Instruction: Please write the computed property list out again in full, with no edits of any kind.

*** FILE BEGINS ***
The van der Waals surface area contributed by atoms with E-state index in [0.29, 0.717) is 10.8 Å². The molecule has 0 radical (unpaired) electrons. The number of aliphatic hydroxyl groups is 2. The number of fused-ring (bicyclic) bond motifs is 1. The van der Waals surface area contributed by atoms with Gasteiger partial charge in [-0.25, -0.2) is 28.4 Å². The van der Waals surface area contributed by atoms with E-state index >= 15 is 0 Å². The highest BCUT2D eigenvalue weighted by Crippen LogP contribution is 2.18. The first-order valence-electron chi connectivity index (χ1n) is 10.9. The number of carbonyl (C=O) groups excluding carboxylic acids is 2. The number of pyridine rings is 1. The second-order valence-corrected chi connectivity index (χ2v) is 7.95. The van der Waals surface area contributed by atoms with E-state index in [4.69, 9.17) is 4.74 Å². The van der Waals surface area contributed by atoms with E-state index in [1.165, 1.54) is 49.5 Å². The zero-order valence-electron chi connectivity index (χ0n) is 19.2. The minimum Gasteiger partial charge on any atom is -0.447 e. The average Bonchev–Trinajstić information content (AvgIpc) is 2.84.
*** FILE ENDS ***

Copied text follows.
The van der Waals surface area contributed by atoms with E-state index in [0.29, 0.717) is 10.8 Å². The molecule has 0 radical (unpaired) electrons. The number of aliphatic hydroxyl groups is 2. The number of fused-ring (bicyclic) bond motifs is 1. The van der Waals surface area contributed by atoms with Gasteiger partial charge in [-0.25, -0.2) is 28.4 Å². The van der Waals surface area contributed by atoms with E-state index >= 15 is 0 Å². The highest BCUT2D eigenvalue weighted by Crippen LogP contribution is 2.18. The first-order valence-electron chi connectivity index (χ1n) is 10.9. The number of carbonyl (C=O) groups excluding carboxylic acids is 2. The number of pyridine rings is 1. The second-order valence-corrected chi connectivity index (χ2v) is 7.95. The van der Waals surface area contributed by atoms with E-state index in [4.69, 9.17) is 4.74 Å². The van der Waals surface area contributed by atoms with E-state index in [1.165, 1.54) is 49.5 Å². The zero-order valence-electron chi connectivity index (χ0n) is 19.2. The minimum Gasteiger partial charge on any atom is -0.447 e. The average Bonchev–Trinajstić information content (AvgIpc) is 2.84.